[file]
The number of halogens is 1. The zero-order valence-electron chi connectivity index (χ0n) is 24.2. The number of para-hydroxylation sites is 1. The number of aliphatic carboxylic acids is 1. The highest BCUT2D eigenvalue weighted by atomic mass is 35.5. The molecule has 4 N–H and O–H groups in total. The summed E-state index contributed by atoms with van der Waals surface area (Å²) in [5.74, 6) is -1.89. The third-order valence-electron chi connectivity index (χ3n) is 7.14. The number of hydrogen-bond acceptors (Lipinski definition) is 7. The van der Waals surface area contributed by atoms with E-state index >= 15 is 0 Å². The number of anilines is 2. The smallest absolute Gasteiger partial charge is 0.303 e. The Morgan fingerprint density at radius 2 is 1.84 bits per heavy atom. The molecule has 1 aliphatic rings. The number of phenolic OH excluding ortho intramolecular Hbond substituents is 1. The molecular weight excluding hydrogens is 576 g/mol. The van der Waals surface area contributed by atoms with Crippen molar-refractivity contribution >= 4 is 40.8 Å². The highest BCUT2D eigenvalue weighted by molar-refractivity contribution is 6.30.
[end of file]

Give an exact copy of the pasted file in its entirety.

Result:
The number of halogens is 1. The zero-order valence-electron chi connectivity index (χ0n) is 24.2. The number of para-hydroxylation sites is 1. The number of aliphatic carboxylic acids is 1. The highest BCUT2D eigenvalue weighted by atomic mass is 35.5. The molecule has 4 N–H and O–H groups in total. The summed E-state index contributed by atoms with van der Waals surface area (Å²) in [5.74, 6) is -1.89. The third-order valence-electron chi connectivity index (χ3n) is 7.14. The number of hydrogen-bond acceptors (Lipinski definition) is 7. The van der Waals surface area contributed by atoms with E-state index >= 15 is 0 Å². The number of anilines is 2. The smallest absolute Gasteiger partial charge is 0.303 e. The Morgan fingerprint density at radius 2 is 1.84 bits per heavy atom. The molecule has 1 aliphatic rings. The number of phenolic OH excluding ortho intramolecular Hbond substituents is 1. The molecular weight excluding hydrogens is 576 g/mol. The van der Waals surface area contributed by atoms with Crippen molar-refractivity contribution >= 4 is 40.8 Å². The highest BCUT2D eigenvalue weighted by molar-refractivity contribution is 6.30.